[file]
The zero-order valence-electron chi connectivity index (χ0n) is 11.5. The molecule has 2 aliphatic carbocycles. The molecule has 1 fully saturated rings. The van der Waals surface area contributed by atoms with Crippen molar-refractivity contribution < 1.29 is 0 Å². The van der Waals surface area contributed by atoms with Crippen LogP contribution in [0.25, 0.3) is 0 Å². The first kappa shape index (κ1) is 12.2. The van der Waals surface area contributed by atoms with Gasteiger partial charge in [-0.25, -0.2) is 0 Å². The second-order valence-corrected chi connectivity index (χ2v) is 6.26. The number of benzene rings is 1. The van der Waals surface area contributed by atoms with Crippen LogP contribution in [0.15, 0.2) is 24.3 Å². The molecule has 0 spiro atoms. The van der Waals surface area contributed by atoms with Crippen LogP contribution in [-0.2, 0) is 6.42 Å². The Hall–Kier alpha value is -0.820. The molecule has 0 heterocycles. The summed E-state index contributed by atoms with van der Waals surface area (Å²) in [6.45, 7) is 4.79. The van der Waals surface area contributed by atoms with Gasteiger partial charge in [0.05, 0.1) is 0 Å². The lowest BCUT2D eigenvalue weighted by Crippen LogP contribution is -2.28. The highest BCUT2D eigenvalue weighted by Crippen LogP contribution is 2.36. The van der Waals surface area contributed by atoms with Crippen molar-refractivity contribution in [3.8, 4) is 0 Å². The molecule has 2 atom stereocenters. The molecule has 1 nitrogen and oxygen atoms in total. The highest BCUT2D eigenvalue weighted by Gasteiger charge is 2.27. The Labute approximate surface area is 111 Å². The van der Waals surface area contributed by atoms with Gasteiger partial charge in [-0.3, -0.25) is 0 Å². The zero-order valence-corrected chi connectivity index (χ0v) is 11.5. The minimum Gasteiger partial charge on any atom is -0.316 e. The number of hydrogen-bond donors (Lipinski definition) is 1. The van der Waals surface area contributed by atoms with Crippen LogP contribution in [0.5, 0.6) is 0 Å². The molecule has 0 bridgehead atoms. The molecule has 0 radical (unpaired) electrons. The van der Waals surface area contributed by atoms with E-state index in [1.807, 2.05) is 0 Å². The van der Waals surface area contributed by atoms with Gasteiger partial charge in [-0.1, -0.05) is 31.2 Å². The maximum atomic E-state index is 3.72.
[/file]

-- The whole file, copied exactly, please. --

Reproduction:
The zero-order valence-electron chi connectivity index (χ0n) is 11.5. The molecule has 2 aliphatic carbocycles. The molecule has 1 fully saturated rings. The van der Waals surface area contributed by atoms with Crippen molar-refractivity contribution < 1.29 is 0 Å². The van der Waals surface area contributed by atoms with Crippen LogP contribution in [0.25, 0.3) is 0 Å². The first kappa shape index (κ1) is 12.2. The van der Waals surface area contributed by atoms with Gasteiger partial charge in [-0.25, -0.2) is 0 Å². The second-order valence-corrected chi connectivity index (χ2v) is 6.26. The number of benzene rings is 1. The van der Waals surface area contributed by atoms with Crippen LogP contribution in [0.15, 0.2) is 24.3 Å². The molecule has 0 spiro atoms. The van der Waals surface area contributed by atoms with Crippen LogP contribution in [-0.2, 0) is 6.42 Å². The Hall–Kier alpha value is -0.820. The molecule has 0 heterocycles. The summed E-state index contributed by atoms with van der Waals surface area (Å²) in [6.45, 7) is 4.79. The van der Waals surface area contributed by atoms with Gasteiger partial charge in [0.05, 0.1) is 0 Å². The lowest BCUT2D eigenvalue weighted by Crippen LogP contribution is -2.28. The highest BCUT2D eigenvalue weighted by Crippen LogP contribution is 2.36. The van der Waals surface area contributed by atoms with Crippen molar-refractivity contribution in [3.8, 4) is 0 Å². The molecule has 2 atom stereocenters. The molecule has 1 nitrogen and oxygen atoms in total. The highest BCUT2D eigenvalue weighted by Gasteiger charge is 2.27. The Labute approximate surface area is 111 Å². The van der Waals surface area contributed by atoms with Gasteiger partial charge in [-0.3, -0.25) is 0 Å². The zero-order valence-corrected chi connectivity index (χ0v) is 11.5. The minimum Gasteiger partial charge on any atom is -0.316 e. The number of hydrogen-bond donors (Lipinski definition) is 1. The van der Waals surface area contributed by atoms with Crippen LogP contribution in [0.5, 0.6) is 0 Å². The molecule has 0 bridgehead atoms. The molecule has 0 radical (unpaired) electrons. The van der Waals surface area contributed by atoms with E-state index in [1.807, 2.05) is 0 Å². The van der Waals surface area contributed by atoms with Gasteiger partial charge in [-0.1, -0.05) is 31.2 Å². The maximum atomic E-state index is 3.72.